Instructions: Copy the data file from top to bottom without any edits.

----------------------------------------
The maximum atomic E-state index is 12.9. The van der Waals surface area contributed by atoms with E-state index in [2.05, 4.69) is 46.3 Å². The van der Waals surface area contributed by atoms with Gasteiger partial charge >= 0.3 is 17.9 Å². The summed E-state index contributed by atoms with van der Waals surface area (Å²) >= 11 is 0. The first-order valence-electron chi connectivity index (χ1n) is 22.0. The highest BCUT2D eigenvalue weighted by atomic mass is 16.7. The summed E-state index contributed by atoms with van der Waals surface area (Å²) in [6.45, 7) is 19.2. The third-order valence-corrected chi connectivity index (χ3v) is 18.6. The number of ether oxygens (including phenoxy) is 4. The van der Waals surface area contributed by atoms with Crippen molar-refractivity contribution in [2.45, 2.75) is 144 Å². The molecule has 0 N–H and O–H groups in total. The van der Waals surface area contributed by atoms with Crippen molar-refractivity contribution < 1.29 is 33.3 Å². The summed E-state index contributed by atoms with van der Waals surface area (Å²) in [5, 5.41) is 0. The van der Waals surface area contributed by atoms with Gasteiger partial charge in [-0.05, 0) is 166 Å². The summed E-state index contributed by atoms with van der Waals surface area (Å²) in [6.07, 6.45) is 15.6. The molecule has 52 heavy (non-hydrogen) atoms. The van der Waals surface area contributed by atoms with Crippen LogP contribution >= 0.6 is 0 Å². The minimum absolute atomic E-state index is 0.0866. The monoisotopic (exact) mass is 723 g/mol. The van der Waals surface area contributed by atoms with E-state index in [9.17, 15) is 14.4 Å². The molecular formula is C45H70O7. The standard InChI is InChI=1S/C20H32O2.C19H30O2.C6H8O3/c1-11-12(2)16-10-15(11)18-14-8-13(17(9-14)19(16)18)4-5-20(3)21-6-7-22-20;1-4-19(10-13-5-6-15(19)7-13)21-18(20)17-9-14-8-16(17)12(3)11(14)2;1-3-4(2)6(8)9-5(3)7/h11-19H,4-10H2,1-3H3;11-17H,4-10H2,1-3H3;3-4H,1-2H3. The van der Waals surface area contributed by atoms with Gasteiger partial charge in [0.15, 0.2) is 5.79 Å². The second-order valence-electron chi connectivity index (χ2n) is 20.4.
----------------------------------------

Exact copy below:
The maximum atomic E-state index is 12.9. The van der Waals surface area contributed by atoms with E-state index in [2.05, 4.69) is 46.3 Å². The van der Waals surface area contributed by atoms with Gasteiger partial charge >= 0.3 is 17.9 Å². The summed E-state index contributed by atoms with van der Waals surface area (Å²) >= 11 is 0. The first-order valence-electron chi connectivity index (χ1n) is 22.0. The highest BCUT2D eigenvalue weighted by atomic mass is 16.7. The summed E-state index contributed by atoms with van der Waals surface area (Å²) in [6.45, 7) is 19.2. The third-order valence-corrected chi connectivity index (χ3v) is 18.6. The number of ether oxygens (including phenoxy) is 4. The van der Waals surface area contributed by atoms with Crippen molar-refractivity contribution in [2.45, 2.75) is 144 Å². The molecule has 0 N–H and O–H groups in total. The van der Waals surface area contributed by atoms with Crippen molar-refractivity contribution < 1.29 is 33.3 Å². The summed E-state index contributed by atoms with van der Waals surface area (Å²) in [5, 5.41) is 0. The van der Waals surface area contributed by atoms with Gasteiger partial charge in [-0.05, 0) is 166 Å². The summed E-state index contributed by atoms with van der Waals surface area (Å²) in [6.07, 6.45) is 15.6. The molecule has 52 heavy (non-hydrogen) atoms. The van der Waals surface area contributed by atoms with Crippen LogP contribution >= 0.6 is 0 Å². The minimum absolute atomic E-state index is 0.0866. The monoisotopic (exact) mass is 723 g/mol. The van der Waals surface area contributed by atoms with E-state index in [9.17, 15) is 14.4 Å². The molecular formula is C45H70O7. The standard InChI is InChI=1S/C20H32O2.C19H30O2.C6H8O3/c1-11-12(2)16-10-15(11)18-14-8-13(17(9-14)19(16)18)4-5-20(3)21-6-7-22-20;1-4-19(10-13-5-6-15(19)7-13)21-18(20)17-9-14-8-16(17)12(3)11(14)2;1-3-4(2)6(8)9-5(3)7/h11-19H,4-10H2,1-3H3;11-17H,4-10H2,1-3H3;3-4H,1-2H3. The van der Waals surface area contributed by atoms with Gasteiger partial charge in [0.15, 0.2) is 5.79 Å². The second-order valence-electron chi connectivity index (χ2n) is 20.4.